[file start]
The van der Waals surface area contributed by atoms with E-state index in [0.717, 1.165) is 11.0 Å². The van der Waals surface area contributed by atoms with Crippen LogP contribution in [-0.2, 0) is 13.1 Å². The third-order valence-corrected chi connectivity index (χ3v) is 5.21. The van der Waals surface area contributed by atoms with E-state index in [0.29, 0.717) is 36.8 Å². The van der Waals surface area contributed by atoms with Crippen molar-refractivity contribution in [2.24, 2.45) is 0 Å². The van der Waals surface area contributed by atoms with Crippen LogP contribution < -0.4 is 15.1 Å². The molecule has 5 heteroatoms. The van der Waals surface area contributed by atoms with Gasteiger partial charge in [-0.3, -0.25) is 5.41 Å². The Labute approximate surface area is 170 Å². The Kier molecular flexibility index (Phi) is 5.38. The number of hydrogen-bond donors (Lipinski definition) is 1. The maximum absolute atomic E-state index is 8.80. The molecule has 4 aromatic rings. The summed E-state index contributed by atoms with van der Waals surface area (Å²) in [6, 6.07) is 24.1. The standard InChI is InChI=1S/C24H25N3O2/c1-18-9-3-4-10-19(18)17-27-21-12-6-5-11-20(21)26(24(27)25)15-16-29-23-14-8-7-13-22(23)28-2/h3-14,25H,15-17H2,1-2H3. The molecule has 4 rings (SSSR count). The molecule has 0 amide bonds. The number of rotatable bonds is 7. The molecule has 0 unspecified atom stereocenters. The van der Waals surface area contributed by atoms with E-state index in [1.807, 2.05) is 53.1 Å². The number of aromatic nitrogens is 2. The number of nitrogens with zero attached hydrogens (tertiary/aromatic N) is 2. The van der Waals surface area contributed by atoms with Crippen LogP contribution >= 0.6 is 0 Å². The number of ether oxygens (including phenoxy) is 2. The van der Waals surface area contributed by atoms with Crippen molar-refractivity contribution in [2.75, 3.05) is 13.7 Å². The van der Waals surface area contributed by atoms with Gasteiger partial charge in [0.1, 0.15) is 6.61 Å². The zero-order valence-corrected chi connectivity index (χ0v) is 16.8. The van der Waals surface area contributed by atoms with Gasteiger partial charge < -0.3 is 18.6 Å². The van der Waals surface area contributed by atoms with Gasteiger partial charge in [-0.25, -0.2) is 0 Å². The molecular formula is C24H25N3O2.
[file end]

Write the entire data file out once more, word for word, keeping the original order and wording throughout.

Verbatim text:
The van der Waals surface area contributed by atoms with E-state index in [0.717, 1.165) is 11.0 Å². The van der Waals surface area contributed by atoms with Crippen LogP contribution in [-0.2, 0) is 13.1 Å². The third-order valence-corrected chi connectivity index (χ3v) is 5.21. The van der Waals surface area contributed by atoms with E-state index in [0.29, 0.717) is 36.8 Å². The van der Waals surface area contributed by atoms with Crippen molar-refractivity contribution in [2.24, 2.45) is 0 Å². The van der Waals surface area contributed by atoms with Crippen LogP contribution < -0.4 is 15.1 Å². The molecule has 5 heteroatoms. The van der Waals surface area contributed by atoms with Gasteiger partial charge in [-0.3, -0.25) is 5.41 Å². The Labute approximate surface area is 170 Å². The Kier molecular flexibility index (Phi) is 5.38. The number of hydrogen-bond donors (Lipinski definition) is 1. The maximum absolute atomic E-state index is 8.80. The molecule has 4 aromatic rings. The summed E-state index contributed by atoms with van der Waals surface area (Å²) in [6, 6.07) is 24.1. The standard InChI is InChI=1S/C24H25N3O2/c1-18-9-3-4-10-19(18)17-27-21-12-6-5-11-20(21)26(24(27)25)15-16-29-23-14-8-7-13-22(23)28-2/h3-14,25H,15-17H2,1-2H3. The molecule has 4 rings (SSSR count). The molecule has 0 amide bonds. The number of rotatable bonds is 7. The molecule has 0 unspecified atom stereocenters. The van der Waals surface area contributed by atoms with E-state index in [1.807, 2.05) is 53.1 Å². The number of aromatic nitrogens is 2. The number of nitrogens with zero attached hydrogens (tertiary/aromatic N) is 2. The van der Waals surface area contributed by atoms with Crippen LogP contribution >= 0.6 is 0 Å². The number of ether oxygens (including phenoxy) is 2. The van der Waals surface area contributed by atoms with Crippen molar-refractivity contribution in [2.75, 3.05) is 13.7 Å². The van der Waals surface area contributed by atoms with Gasteiger partial charge in [0.1, 0.15) is 6.61 Å². The zero-order valence-corrected chi connectivity index (χ0v) is 16.8. The van der Waals surface area contributed by atoms with Gasteiger partial charge < -0.3 is 18.6 Å². The van der Waals surface area contributed by atoms with Gasteiger partial charge in [-0.25, -0.2) is 0 Å². The molecular formula is C24H25N3O2.